Carter manages to both uphold and challenge the status quo in The Bloody Chamber through her portrayal of her heroine and the experiences she has. While traditional fairy tales condemned those who are too curious, Carter promotes the idea that a woman’s curiosity will lead to knowledge and power. Carter allows readers to question the original tales they were told as children and expose them to a darker and more sexual adaptation.

[1] Veronique Mottier, Sexuality: A Very Short Introduction, (New York: Oxford University Press, 2008) P.55
[2] Veronique Mottier, Sexuality P.55
[3] Eds. Roemer, Danielle M. and Cristina Bacchilega, Angela Carter and the Fairy Tale, (Michigan: Wayne State University Press, 2001) P.67
[4] Jack Zipes, Fairy Tales and the Art of Subversion, (Great Britain: Routledge, 2006) P.41
[5] Angela Carter, ‘The Bloody Chamber,’ in The Bloody Chamber, (London: Vintage, 2006) PP. 34-35
[6] Eds. Roemer, Danielle M. and Cristina Bacchilega, Angela Carter and the Fairy Tale P.86
[7] Eds. Roemer, Danielle M. and Cristina Bacchilega, Angela Carter and the Fairy Tale P.96
[8] Angela Carter, ‘The Bloody Chamber,’ in The Bloody Chamber, P.42
[9] Jack Zipes, Fairy Tales and the Art of Subversion, (Great Britain: Routledge, 2006) P.30
[10] Ken Plummer, Telling Sexual Stories, (London: Routledge, 1995) P.149
[11] Marina Warner, From the Beast to the Blonde, (London: Vintage, 1995) P.310
[12] Marina Warner, From the Beast to the Blonde, P.313
[13] Jack Zipes, Fairy Tales and the Art of Subversion P.41
[14] Jack Zipes, Fairy Tales and the Art of Subversion P.40
[15] Eds. Roemer, Danielle M. and Cristina Bacchilega, Angela Carter and the Fairy Tale, P.103
[16] Angela Carter, ‘The Bloody Chamber,’ in The Bloody Chamber, P.34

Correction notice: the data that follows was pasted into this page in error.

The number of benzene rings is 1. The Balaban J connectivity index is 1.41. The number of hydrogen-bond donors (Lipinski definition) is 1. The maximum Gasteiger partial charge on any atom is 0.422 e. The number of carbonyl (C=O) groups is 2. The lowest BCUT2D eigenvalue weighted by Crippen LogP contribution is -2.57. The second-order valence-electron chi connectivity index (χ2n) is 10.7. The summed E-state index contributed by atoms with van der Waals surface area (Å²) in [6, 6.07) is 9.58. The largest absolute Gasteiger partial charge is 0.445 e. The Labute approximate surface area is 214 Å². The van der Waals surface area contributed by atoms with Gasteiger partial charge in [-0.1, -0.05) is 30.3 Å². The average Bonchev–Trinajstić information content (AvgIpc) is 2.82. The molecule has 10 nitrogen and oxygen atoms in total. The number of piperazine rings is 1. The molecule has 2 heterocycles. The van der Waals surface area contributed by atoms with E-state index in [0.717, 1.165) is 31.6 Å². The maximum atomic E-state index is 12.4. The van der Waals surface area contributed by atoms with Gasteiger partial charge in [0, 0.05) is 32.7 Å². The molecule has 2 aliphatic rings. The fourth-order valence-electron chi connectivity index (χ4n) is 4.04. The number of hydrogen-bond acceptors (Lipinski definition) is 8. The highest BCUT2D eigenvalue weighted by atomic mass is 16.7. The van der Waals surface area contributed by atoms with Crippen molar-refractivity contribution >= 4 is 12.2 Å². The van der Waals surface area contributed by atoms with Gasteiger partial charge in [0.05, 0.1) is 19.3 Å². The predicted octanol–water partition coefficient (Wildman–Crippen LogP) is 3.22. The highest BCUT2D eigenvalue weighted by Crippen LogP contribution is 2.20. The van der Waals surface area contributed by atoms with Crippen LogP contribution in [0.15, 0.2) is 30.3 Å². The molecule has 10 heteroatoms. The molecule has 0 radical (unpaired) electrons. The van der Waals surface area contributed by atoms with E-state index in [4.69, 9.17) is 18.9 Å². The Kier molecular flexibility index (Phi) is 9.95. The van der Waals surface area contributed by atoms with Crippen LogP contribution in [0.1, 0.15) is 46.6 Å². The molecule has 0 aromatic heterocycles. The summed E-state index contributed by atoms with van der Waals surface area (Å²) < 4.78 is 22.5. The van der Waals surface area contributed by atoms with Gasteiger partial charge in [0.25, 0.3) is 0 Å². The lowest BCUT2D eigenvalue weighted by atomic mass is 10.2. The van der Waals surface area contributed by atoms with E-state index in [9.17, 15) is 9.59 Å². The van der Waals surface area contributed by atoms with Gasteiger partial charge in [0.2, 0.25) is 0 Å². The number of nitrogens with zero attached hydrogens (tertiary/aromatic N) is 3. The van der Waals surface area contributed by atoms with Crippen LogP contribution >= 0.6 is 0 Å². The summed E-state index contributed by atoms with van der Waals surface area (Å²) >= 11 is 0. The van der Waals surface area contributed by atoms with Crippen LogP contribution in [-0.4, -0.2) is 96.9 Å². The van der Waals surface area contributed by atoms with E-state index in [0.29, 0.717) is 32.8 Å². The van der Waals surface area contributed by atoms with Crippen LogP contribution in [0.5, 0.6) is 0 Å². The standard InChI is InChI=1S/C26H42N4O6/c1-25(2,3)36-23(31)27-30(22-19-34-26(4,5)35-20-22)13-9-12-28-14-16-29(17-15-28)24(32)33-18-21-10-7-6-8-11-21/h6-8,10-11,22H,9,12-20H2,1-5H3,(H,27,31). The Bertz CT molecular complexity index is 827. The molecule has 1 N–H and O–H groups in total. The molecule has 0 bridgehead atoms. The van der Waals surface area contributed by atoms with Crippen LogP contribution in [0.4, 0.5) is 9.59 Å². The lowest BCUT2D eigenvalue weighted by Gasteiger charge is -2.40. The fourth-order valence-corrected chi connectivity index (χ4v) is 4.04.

[17] Eds. Roemer, Danielle M. and Cristina Bacchilega, Angela Carter and the Fairy Tale, P.98
[18] Angela Carter, ‘The Bloody Chamber,’ in The Bloody Chamber, P.12
[19] Angela Carter, ‘The Bloody Chamber,’ in The Bloody Chamber, P.13
[20] Angela Carter, ‘Bluebeard’, in The Fairy Tales of Charles Perrault, (Great Britain: Penguin Classics, 2008) P.4
[21] Eds. Danielle M. Roemer,  and Cristina Bacchilega, Angela Carter and the Fairy Tale, P.98
[22] Angela Carter, ‘The Bloody Chamber,’ in The Bloody Chamber, P.16
[23] Eds. Danielle M. Roemer,  and Cristina Bacchilega, Angela Carter and the Fairy Tale, P.86
[24] Veronique Mottier, Sexuality P.106
[25] Angela Carter, ‘The Company of Wolves,’ in The Bloody Chamber, P.133
[26] Angela Carter, ‘The Bloody Chamber,’ in The Bloody Chamber, P.2
[27] Angela Carter, ‘The Bloody Chamber,’ in The Bloody Chamber, P.26
[28] Angela Carter, ‘The Bloody Chamber,’ in The Bloody Chamber, P.26
[29] Eds. Danielle M. Roemer,  and Cristina Bacchilega, Angela Carter and the Fairy Tale, P.97
[30] Angela Carter, ‘The Bloody Chamber,’ in The Bloody Chamber, P.42
[31] Angela Carter, ‘The Bloody Chamber,’ in The Bloody Chamber, P.41
[32] Sibylle Birkhauser-Oeri, The Mother: Archetypal Image in Fairy Tales, (Canada: Inner City Books, 1988) P.29
[33] Sibylle Birkhauser-Oeri, The Mother,  P.13
[34] Angela Carter, ‘The Bloody Chamber,’ in The Bloody Chamber, P.41